Longrich, N. R., Barnes, K., Clark, S. and Millar, L., 2013. Caenagnathidae from the upper campanian aguja formation of west texas, and a revision of the caenagnathinae. Bulletin of the Peabody Museum of Natural History, 54 (1), pp. 23-49.
Longrich, N. R., 2013. Judiceratops tigris, a new horned dinosaur from the Middle Campanian Judith river formation of Montana. Bulletin of the Peabody Museum of Natural History, 54 (1), pp. 51-65.
Longrich, N.R., Barnes, K., Clark, S. and Millar, L., 2013. Erratum:Correction to "caenagnathidae from the upper campanian aguja formation of west Texas, and a revision of the caenagnathinae". Bulletin of the Peabody Museum of Natural History, 54 (2), pp. 263-264.
Longrich, N. R., Bhullar, B.-A. S. and Gauthier, J. A., 2012. Mass extinction of lizards and snakes at the Cretaceous-Paleogene boundary. Proceedings of the National Academy of Sciences of the United States of America, 109 (52), pp. 21396-21401.
Longrich, N. R., Vinther, J., Meng, Q., Li, Q. and Russell, A. P., 2012. Primitive wing feather arrangement in Archaeopteryx lithographica and Anchiornis huxleyi. Current Biology, 22 (23), pp. 2262-2267.
Longrich, N. R., Bhullar, B.-A. S. and Gauthier, J. A., 2012. A transitional snake from the Late Cretaceous period of North America. Nature, 488 (7410), pp. 205-208.
Longrich, N. R. and Field, D., 2012. Torosaurus Is not triceratops:Ontogeny in chasmosaurine ceratopsids as a case study in dinosaur taxonomy. PLoS ONE, 7 (2), e32623.
Longrich, N. R., Tokaryk, T. and Field, D., 2011. Mass extinction of birds at the Cretaceous-Paleogene (K-Pg) boundary. Proceedings of the National Academy of Sciences of the United States of America, 108 (37), pp. 15253-15257.
Longrich, N. R. and Olson, S. L., 2011. The bizarre wing of the Jamaican flightless ibis Xenicibis xympithecus:A unique vertebrate adaptation. Proceedings of the Royal Society B: Biological Sciences, 278 (1716), pp. 2333-2337.
Longrich, N. R., 2011. Titanoceratops ouranos, a giant horned dinosaur from the late Campanian of New Mexico. Cretaceous Research, 32 (3), pp. 264-276.
Lyson, T. R. and Longrich, N. R., 2011. Spatial niche partitioning in dinosaurs from the latest cretaceous (Maastrichtian) of North America. Proceedings of the Royal Society B: Biological Sciences, 278 (1709), pp. 1158-1164.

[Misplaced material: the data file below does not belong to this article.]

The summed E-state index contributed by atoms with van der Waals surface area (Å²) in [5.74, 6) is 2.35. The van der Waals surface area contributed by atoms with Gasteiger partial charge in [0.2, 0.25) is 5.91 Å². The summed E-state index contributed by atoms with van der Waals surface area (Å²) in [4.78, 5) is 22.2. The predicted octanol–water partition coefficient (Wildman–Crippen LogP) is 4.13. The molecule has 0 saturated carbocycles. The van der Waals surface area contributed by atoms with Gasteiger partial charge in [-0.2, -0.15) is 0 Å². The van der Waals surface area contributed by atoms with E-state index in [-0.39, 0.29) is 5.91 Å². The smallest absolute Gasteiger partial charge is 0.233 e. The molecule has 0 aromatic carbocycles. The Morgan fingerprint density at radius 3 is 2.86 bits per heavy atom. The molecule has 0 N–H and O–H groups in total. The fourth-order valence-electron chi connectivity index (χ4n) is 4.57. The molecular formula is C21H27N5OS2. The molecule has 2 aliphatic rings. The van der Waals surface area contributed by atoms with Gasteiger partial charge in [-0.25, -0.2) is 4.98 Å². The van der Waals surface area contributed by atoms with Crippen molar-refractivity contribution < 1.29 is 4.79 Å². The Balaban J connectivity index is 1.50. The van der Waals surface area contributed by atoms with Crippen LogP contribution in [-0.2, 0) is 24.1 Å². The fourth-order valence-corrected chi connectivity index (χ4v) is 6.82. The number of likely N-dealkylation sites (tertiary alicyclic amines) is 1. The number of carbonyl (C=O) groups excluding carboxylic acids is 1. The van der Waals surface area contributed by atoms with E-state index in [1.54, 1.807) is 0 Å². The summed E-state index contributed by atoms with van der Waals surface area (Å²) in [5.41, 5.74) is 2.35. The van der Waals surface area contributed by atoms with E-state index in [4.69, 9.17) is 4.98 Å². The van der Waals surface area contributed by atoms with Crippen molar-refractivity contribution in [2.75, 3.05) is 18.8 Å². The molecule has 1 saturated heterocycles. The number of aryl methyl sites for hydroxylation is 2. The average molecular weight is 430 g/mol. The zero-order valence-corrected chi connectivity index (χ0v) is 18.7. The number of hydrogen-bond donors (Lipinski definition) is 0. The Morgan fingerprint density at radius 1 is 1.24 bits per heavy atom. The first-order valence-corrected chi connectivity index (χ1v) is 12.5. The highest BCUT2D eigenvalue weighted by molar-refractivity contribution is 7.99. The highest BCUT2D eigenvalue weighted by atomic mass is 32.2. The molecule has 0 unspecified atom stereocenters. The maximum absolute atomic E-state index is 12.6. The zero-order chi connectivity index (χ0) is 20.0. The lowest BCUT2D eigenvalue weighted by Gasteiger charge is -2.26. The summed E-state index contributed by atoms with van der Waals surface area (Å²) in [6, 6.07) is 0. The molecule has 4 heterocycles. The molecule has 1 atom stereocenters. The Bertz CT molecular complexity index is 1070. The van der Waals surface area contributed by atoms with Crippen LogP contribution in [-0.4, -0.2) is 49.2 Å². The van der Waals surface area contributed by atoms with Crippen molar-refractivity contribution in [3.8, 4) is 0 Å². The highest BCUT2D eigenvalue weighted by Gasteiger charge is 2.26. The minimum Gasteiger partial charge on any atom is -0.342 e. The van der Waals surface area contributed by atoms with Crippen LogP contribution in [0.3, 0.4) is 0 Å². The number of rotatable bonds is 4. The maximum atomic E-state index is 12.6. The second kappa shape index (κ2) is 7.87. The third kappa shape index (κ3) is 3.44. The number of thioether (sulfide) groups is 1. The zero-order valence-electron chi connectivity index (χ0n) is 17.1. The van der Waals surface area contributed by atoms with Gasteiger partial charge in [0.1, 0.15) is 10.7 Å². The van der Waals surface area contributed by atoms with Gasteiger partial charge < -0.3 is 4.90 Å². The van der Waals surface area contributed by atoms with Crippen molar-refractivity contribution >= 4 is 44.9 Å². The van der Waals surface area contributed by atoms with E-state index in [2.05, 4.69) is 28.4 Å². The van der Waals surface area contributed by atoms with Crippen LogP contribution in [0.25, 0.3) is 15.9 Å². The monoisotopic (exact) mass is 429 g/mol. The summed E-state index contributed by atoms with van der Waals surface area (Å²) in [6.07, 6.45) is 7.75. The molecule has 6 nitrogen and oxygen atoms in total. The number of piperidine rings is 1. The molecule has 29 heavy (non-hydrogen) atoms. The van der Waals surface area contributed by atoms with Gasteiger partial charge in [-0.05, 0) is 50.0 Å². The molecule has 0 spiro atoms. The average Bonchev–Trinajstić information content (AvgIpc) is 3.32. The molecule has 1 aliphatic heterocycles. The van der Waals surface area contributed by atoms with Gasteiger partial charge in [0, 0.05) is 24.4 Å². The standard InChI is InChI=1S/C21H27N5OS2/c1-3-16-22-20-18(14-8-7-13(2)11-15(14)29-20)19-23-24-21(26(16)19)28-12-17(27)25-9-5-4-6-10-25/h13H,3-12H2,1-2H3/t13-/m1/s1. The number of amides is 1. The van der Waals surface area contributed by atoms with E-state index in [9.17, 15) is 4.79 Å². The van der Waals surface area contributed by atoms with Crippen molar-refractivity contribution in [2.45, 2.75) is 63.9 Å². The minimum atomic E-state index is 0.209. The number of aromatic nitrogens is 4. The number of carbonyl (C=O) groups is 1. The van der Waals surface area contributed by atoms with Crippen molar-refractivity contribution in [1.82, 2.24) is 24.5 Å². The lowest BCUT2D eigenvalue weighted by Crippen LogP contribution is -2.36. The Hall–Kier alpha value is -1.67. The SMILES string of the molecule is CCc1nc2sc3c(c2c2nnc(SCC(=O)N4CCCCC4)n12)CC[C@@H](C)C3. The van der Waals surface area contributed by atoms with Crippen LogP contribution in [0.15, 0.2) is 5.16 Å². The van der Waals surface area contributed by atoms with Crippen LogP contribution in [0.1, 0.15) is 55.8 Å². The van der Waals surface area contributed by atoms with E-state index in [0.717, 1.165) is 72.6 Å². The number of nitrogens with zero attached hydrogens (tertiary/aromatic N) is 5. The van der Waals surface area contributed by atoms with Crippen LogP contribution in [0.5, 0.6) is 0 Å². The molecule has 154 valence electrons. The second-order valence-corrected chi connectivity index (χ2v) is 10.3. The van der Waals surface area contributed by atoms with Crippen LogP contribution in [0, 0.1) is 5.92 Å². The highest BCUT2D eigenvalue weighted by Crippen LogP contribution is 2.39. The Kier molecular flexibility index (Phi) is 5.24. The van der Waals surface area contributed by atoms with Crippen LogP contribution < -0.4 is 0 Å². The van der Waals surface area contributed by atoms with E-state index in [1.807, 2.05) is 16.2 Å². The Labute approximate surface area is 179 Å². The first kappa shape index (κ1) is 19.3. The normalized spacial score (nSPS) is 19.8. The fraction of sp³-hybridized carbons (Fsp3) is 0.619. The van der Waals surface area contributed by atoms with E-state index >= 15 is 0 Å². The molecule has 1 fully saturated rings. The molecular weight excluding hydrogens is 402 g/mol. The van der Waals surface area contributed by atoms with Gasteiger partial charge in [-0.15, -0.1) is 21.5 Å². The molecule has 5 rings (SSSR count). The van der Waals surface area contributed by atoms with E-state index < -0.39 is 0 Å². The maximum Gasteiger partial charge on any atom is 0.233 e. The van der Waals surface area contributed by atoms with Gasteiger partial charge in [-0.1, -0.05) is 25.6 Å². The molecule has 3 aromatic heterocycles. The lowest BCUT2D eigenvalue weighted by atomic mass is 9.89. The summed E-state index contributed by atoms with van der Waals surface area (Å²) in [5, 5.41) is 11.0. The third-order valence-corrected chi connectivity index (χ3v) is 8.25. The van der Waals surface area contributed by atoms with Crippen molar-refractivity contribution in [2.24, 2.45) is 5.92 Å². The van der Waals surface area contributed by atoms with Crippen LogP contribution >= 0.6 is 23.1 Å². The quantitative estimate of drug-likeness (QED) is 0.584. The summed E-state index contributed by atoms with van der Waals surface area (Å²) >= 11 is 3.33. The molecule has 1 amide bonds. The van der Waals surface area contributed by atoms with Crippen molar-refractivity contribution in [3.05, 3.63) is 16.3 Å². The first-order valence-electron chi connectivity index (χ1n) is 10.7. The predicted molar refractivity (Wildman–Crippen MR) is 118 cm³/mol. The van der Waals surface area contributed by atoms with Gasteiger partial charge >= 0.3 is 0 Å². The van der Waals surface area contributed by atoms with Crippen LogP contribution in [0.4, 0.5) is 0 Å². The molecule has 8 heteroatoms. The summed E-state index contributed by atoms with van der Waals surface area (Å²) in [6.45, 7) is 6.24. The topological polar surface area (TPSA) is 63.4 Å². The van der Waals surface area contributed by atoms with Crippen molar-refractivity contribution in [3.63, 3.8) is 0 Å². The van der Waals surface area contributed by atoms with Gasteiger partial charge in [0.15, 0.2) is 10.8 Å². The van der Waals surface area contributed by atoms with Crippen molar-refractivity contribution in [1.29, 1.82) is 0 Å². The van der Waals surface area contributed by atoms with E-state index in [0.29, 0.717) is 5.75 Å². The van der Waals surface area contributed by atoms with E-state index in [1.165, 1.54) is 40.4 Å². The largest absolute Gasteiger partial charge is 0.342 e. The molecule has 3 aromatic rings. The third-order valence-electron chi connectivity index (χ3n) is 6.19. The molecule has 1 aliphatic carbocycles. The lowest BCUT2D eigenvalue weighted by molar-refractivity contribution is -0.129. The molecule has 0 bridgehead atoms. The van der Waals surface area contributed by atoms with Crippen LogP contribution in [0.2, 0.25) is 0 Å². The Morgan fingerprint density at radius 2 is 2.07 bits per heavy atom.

Schott, R. K., Evans, D. C., Goodwin, M. B., Horner, J. R., Brown, C. M. and Longrich, N. R., 2011. Cranial ontogeny in Stegoceras validum (dinosauria: Pachycephalosauria):A quantitative model of pachycephalosaur dome growth and variation. PLoS ONE, 6 (6), e21092.
Longrich, N. R., Currie, P. J. and Zhi-Ming, D., 2010. A new oviraptorid (Dinosauria: Theropoda) from the Upper Cretaceous of Bayan Mandahu, Inner Mongolia. Palaeontology, 53 (5), pp. 945-960.
Longrich, N. R. and Ryan, M. J., 2010. Mammalian tooth marks on the bones of dinosaurs and other Late Cretaceous vertebrates. Palaeontology, 53 (4), pp. 703-709.
Longrich, N. R., Sankey, J. and Tanke, D., 2010. Texacephale langstoni, a new genus of pachycephalosaurid (Dinosauria: Ornithischia) from the upper Campanian Aguja Formation, southern Texas, USA. Cretaceous Research, 31 (2), pp. 274-284.
Longrich, N. R. and Currie, P. J., 2009. A microraptorine (Dinosauria-Dromaeosauridae) from the Late Cretaceous of North America. Proceedings of the National Academy of Sciences of the United States of America, 106 (13), pp. 5002-5007.
Longrich, N. R. and Currie, P. J., 2009. Albertonykus borealis, a new alvarezsaur (Dinosauria: Theropoda) from the early Maastrichtian of Alberta, Canada:Implications for the systematics and ecology of the Alvarezsauridae. Cretaceous Research, 30 (1), pp. 239-252.
Longrich, N., 2009. An ornithurine-dominated avifauna from the Belly River Group (Campanian, Upper Cretaceous) of Alberta, Canada. Cretaceous Research, 30 (1), pp. 161-177.
Longrich, N., 2008. A new, large ornithomimid from the cretaceous dinosaur park formation of Alberta, Canada:Implications for the study of dissociated dinosaur remains. Palaeontology, 51 (4), pp. 983-997.